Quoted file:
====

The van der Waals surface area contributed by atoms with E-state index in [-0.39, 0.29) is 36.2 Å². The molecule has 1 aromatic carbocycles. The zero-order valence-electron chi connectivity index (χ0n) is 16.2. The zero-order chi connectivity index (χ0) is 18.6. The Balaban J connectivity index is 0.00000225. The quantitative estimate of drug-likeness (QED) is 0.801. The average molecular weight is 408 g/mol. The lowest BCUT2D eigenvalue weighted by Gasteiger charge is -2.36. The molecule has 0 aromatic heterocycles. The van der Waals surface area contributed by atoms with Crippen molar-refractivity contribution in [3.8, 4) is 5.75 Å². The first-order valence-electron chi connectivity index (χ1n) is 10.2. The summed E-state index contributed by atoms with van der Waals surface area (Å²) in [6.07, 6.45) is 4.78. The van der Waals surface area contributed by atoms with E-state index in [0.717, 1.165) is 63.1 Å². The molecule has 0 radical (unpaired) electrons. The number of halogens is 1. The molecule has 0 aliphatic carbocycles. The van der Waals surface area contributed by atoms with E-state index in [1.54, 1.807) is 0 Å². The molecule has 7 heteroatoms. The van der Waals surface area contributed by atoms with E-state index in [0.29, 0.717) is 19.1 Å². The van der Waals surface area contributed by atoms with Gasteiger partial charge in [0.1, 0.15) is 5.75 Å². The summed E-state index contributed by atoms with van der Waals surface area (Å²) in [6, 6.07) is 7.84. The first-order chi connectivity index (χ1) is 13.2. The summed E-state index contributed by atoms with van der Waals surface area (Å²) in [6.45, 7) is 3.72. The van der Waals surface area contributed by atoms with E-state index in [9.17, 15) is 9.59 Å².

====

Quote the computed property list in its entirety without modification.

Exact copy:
The van der Waals surface area contributed by atoms with E-state index in [-0.39, 0.29) is 36.2 Å². The molecule has 1 aromatic carbocycles. The zero-order valence-electron chi connectivity index (χ0n) is 16.2. The zero-order chi connectivity index (χ0) is 18.6. The Balaban J connectivity index is 0.00000225. The quantitative estimate of drug-likeness (QED) is 0.801. The average molecular weight is 408 g/mol. The lowest BCUT2D eigenvalue weighted by Gasteiger charge is -2.36. The molecule has 0 aromatic heterocycles. The van der Waals surface area contributed by atoms with Crippen molar-refractivity contribution in [3.8, 4) is 5.75 Å². The first-order valence-electron chi connectivity index (χ1n) is 10.2. The summed E-state index contributed by atoms with van der Waals surface area (Å²) in [6.07, 6.45) is 4.78. The van der Waals surface area contributed by atoms with E-state index in [0.717, 1.165) is 63.1 Å². The molecule has 0 radical (unpaired) electrons. The number of halogens is 1. The molecule has 0 aliphatic carbocycles. The van der Waals surface area contributed by atoms with E-state index in [1.54, 1.807) is 0 Å². The molecule has 7 heteroatoms. The van der Waals surface area contributed by atoms with E-state index in [0.29, 0.717) is 19.1 Å². The van der Waals surface area contributed by atoms with Gasteiger partial charge in [0.1, 0.15) is 5.75 Å². The summed E-state index contributed by atoms with van der Waals surface area (Å²) in [6, 6.07) is 7.84. The first-order chi connectivity index (χ1) is 13.2. The summed E-state index contributed by atoms with van der Waals surface area (Å²) in [6.45, 7) is 3.72. The van der Waals surface area contributed by atoms with E-state index in [9.17, 15) is 9.59 Å².